As a woman gets older, her chances of getting pregnant typically decrease. Women have fewer eggs, the quality of which decreases with age, and more eggs with abnormal chromosomes (genetic material). Together, these factors result in lower pregnancy rates and higher miscarriage rates among older women.
Every woman’s ability to conceive decreases with age, but the exact age at which a woman can no longer conceive varies from woman to woman. This occurs earlier than would usually be expected in some women. When the female partner is 35 or older, approximately one-third of couples will struggle to conceive. Ovarian reserve, also known as a woman’s potential for fertility, can be demonstrated through a number of tests.
A variety of tests are used by healthcare professionals to assess ovarian reserve and guarantee women’s fertility. They consist of the following:
- Antimüllerian hormone (AMH) is a hormone produced by the ovarian follicles, which are the ovaries’ tiny sacs of fluid. The number of eggs a person has is linked to their AMH levels. A medical professional will draw blood and send it to a laboratory for AMH testing. This test can be taken at any time during the menstrual cycle. AMH testing is generally regarded as one of the more trustworthy methods for determining ovarian reserve.
- Follicle-stimulating hormone, or FSH, is a hormone made by the pituitary gland that is linked to an individual’s ovaries’ age. A person’s menstrual cycle and egg production are both regulated by it. A doctor will typically draw blood for this test on day 3 of a woman’s menstrual cycle because FSH levels can vary significantly throughout the cycle.
Despite the fact that it has the potential to provide valuable information, its fluctuating levels make it somewhat unreliable. When assessing ovarian reserve, doctors typically prefer AMH and AFC tests.
- Antral follicle count (AFC): The number of ovarian follicles up to 10 millimeters in diameter is measured by AFC. In general, the ovarian reserve is larger when there are more follicles.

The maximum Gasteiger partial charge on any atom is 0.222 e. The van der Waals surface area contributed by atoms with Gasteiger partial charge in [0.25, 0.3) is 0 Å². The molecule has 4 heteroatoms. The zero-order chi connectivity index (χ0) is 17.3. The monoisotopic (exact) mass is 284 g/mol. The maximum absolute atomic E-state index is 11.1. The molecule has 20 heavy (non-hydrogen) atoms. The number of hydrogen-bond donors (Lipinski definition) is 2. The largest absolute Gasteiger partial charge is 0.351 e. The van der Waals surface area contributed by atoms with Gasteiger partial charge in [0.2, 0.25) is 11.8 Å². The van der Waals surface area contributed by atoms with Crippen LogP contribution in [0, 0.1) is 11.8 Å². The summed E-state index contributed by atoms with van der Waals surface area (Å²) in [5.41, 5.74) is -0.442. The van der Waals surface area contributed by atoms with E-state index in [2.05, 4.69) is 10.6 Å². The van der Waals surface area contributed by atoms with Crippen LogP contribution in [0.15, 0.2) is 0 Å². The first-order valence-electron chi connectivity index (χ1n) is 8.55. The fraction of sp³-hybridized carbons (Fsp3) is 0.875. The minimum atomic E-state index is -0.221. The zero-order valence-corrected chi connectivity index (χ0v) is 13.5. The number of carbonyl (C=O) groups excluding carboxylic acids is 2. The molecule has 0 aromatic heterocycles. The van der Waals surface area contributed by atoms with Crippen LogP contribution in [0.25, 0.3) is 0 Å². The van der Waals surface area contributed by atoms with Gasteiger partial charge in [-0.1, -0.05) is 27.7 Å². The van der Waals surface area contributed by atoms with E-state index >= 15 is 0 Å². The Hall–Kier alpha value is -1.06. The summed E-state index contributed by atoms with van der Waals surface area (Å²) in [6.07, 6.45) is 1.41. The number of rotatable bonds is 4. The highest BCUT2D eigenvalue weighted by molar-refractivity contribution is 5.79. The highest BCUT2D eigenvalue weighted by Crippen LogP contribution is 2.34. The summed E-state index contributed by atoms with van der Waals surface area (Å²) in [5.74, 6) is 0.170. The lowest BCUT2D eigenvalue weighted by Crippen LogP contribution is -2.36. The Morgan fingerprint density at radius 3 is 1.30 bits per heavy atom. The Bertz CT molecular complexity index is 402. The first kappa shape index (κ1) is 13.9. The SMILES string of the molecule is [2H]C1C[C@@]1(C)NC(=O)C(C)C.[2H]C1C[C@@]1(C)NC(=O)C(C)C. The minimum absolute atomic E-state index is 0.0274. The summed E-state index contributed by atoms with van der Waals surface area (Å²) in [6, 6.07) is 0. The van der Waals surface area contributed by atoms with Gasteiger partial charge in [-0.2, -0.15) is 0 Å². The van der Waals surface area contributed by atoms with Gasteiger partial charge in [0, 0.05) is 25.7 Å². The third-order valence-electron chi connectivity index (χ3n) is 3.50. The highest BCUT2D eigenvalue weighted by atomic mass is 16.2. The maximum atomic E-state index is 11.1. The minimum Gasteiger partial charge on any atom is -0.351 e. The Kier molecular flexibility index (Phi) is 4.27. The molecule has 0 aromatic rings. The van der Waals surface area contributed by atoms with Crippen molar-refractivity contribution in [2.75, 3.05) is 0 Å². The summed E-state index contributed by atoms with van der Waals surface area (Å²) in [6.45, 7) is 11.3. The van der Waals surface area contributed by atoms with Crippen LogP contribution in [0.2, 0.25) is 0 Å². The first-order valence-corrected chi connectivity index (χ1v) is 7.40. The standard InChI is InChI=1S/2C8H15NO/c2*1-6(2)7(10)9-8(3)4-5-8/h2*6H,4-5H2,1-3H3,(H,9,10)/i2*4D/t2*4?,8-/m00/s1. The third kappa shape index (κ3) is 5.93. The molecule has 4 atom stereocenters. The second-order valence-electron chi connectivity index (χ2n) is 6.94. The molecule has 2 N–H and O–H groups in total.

- A transvaginal ultrasound is used by a healthcare professional to carry out this test. To examine the ovaries more closely, they will insert a small probe into the vagina.
- Estradiol is a hormone that changes throughout the menstrual cycle, just like FSH. On day 3 of the cycle, healthcare professionals typically perform these two tests simultaneously using a straightforward blood test. Elevated estradiol levels may indicate a diminished ovarian reserve, despite the fact that it is less effective than other tests. In order to obtain a comprehensive picture of fertility, doctors typically use this test in conjunction with other tests.
- Clomiphene Citrate Challenge Test (CCCT): A CCCT evaluates FSH and estradiol levels prior to and following exposure to clomiphene. Clomiphene is a drug that stops estradiol from working on the hypothalamus. Doctors can learn a lot by measuring levels before and after exposure. A medical professional will take blood on day 3 of the menstrual cycle, prescribe 100 milligrams of clomiphene to be taken on days 5 through 9, and take blood again on day 10 in order to carry out this test.
What do we learn from these tests?
These tests attempt to predict a woman’s response to fertility treatment and her likelihood of becoming pregnant in comparison to other women her age. While abnormal ovarian reserve test results indicate a decline in fertility potential, they do not indicate who will conceive or who will not. It is difficult for some younger women with normal test results to develop. The outcomes might differ from cycle to cycle; however, any abnormal test typically indicates a decrease in fertility potential.
The quality of the eggs is primarily related to the likelihood of pregnancy. A lower chance of conception exists among women over the age of 35 with abnormal test results who have not received successful treatment. These women might be able to use donor eggs or embryos. Older women may have trouble conceiving, even if their ovarian reserve test is normal.
A woman’s ability to conceive cannot be predicted by a single ovarian reserve test. Often, these tests are used to come up with a treatment plan, which may call for donor eggs or embryos.